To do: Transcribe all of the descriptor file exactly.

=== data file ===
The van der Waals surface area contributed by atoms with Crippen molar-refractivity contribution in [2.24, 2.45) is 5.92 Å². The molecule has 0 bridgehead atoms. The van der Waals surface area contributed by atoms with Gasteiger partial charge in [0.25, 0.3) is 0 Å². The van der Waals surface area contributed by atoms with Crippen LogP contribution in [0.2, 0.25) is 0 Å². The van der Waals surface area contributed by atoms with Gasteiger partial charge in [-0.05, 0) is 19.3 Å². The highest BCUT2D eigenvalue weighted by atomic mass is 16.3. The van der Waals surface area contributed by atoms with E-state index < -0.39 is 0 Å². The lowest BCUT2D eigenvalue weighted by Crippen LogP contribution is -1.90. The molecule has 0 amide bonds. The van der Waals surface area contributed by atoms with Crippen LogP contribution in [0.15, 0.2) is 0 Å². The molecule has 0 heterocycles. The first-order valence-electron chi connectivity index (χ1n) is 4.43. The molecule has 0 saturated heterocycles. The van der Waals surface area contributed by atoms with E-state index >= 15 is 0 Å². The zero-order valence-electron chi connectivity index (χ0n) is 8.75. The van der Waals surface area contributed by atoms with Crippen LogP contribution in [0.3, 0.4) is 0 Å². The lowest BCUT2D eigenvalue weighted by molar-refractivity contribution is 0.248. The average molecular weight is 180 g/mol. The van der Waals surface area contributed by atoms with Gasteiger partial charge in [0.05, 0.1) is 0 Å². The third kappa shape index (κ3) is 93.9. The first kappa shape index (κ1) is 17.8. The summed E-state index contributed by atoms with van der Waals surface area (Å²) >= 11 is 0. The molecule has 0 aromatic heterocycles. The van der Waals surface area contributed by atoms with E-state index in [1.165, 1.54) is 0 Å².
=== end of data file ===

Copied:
The van der Waals surface area contributed by atoms with Crippen molar-refractivity contribution in [2.24, 2.45) is 5.92 Å². The molecule has 0 bridgehead atoms. The van der Waals surface area contributed by atoms with Gasteiger partial charge in [0.25, 0.3) is 0 Å². The van der Waals surface area contributed by atoms with Crippen LogP contribution in [0.2, 0.25) is 0 Å². The van der Waals surface area contributed by atoms with Gasteiger partial charge in [-0.05, 0) is 19.3 Å². The highest BCUT2D eigenvalue weighted by atomic mass is 16.3. The van der Waals surface area contributed by atoms with E-state index < -0.39 is 0 Å². The lowest BCUT2D eigenvalue weighted by Crippen LogP contribution is -1.90. The molecule has 0 amide bonds. The van der Waals surface area contributed by atoms with Crippen LogP contribution in [0.15, 0.2) is 0 Å². The molecule has 0 heterocycles. The first-order valence-electron chi connectivity index (χ1n) is 4.43. The molecule has 0 saturated heterocycles. The van der Waals surface area contributed by atoms with E-state index >= 15 is 0 Å². The zero-order valence-electron chi connectivity index (χ0n) is 8.75. The van der Waals surface area contributed by atoms with Crippen LogP contribution in [0.3, 0.4) is 0 Å². The lowest BCUT2D eigenvalue weighted by molar-refractivity contribution is 0.248. The average molecular weight is 180 g/mol. The van der Waals surface area contributed by atoms with Gasteiger partial charge in [0.05, 0.1) is 0 Å². The third kappa shape index (κ3) is 93.9. The first kappa shape index (κ1) is 17.8. The summed E-state index contributed by atoms with van der Waals surface area (Å²) >= 11 is 0. The molecule has 0 aromatic heterocycles. The van der Waals surface area contributed by atoms with E-state index in [1.165, 1.54) is 0 Å².